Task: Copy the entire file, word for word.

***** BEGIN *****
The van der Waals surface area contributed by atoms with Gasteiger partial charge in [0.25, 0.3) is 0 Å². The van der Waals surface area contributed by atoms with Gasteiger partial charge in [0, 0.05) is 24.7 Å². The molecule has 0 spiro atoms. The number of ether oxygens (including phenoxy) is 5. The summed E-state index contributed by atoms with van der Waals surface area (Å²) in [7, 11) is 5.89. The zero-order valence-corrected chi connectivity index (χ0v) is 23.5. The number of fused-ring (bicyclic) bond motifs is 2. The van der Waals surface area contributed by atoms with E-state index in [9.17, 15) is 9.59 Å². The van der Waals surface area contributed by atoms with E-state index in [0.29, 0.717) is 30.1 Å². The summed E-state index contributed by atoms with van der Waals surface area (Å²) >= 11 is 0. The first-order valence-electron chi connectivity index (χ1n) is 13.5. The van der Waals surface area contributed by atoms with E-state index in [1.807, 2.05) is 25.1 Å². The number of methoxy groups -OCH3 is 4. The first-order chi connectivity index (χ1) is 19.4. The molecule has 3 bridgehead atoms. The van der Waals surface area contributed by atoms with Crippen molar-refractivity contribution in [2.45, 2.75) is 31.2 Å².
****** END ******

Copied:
The van der Waals surface area contributed by atoms with Gasteiger partial charge in [0.25, 0.3) is 0 Å². The van der Waals surface area contributed by atoms with Gasteiger partial charge in [0, 0.05) is 24.7 Å². The molecule has 0 spiro atoms. The number of ether oxygens (including phenoxy) is 5. The summed E-state index contributed by atoms with van der Waals surface area (Å²) in [7, 11) is 5.89. The zero-order valence-corrected chi connectivity index (χ0v) is 23.5. The number of fused-ring (bicyclic) bond motifs is 2. The van der Waals surface area contributed by atoms with E-state index in [9.17, 15) is 9.59 Å². The van der Waals surface area contributed by atoms with E-state index in [0.29, 0.717) is 30.1 Å². The summed E-state index contributed by atoms with van der Waals surface area (Å²) >= 11 is 0. The first-order valence-electron chi connectivity index (χ1n) is 13.5. The van der Waals surface area contributed by atoms with E-state index in [1.807, 2.05) is 25.1 Å². The number of methoxy groups -OCH3 is 4. The first-order chi connectivity index (χ1) is 19.4. The molecule has 3 bridgehead atoms. The van der Waals surface area contributed by atoms with Crippen molar-refractivity contribution in [2.45, 2.75) is 31.2 Å².